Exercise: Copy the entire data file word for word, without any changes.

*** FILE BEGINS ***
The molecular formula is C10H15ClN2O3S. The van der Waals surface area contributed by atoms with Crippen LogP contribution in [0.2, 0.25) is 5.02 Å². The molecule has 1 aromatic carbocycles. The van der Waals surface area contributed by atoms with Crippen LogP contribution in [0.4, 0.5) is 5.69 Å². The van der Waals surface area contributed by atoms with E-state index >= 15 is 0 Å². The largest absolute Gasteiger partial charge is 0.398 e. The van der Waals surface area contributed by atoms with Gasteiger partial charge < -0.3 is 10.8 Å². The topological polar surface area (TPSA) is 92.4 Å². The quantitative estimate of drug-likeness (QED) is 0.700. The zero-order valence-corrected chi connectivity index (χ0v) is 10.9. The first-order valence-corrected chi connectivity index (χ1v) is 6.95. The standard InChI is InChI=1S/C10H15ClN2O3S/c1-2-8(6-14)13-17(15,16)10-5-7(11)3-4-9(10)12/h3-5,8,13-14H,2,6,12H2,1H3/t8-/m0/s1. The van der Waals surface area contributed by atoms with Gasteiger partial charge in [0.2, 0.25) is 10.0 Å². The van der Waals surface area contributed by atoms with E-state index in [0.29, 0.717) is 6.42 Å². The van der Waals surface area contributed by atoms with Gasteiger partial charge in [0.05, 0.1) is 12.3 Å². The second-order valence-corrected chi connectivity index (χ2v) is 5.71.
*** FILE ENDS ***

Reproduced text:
The molecular formula is C10H15ClN2O3S. The van der Waals surface area contributed by atoms with Crippen LogP contribution in [0.2, 0.25) is 5.02 Å². The molecule has 1 aromatic carbocycles. The van der Waals surface area contributed by atoms with Crippen LogP contribution in [0.4, 0.5) is 5.69 Å². The van der Waals surface area contributed by atoms with E-state index >= 15 is 0 Å². The largest absolute Gasteiger partial charge is 0.398 e. The van der Waals surface area contributed by atoms with Gasteiger partial charge < -0.3 is 10.8 Å². The topological polar surface area (TPSA) is 92.4 Å². The quantitative estimate of drug-likeness (QED) is 0.700. The zero-order valence-corrected chi connectivity index (χ0v) is 10.9. The first-order valence-corrected chi connectivity index (χ1v) is 6.95. The standard InChI is InChI=1S/C10H15ClN2O3S/c1-2-8(6-14)13-17(15,16)10-5-7(11)3-4-9(10)12/h3-5,8,13-14H,2,6,12H2,1H3/t8-/m0/s1. The van der Waals surface area contributed by atoms with Gasteiger partial charge in [0.2, 0.25) is 10.0 Å². The van der Waals surface area contributed by atoms with E-state index in [0.29, 0.717) is 6.42 Å². The van der Waals surface area contributed by atoms with Gasteiger partial charge in [0.05, 0.1) is 12.3 Å². The second-order valence-corrected chi connectivity index (χ2v) is 5.71.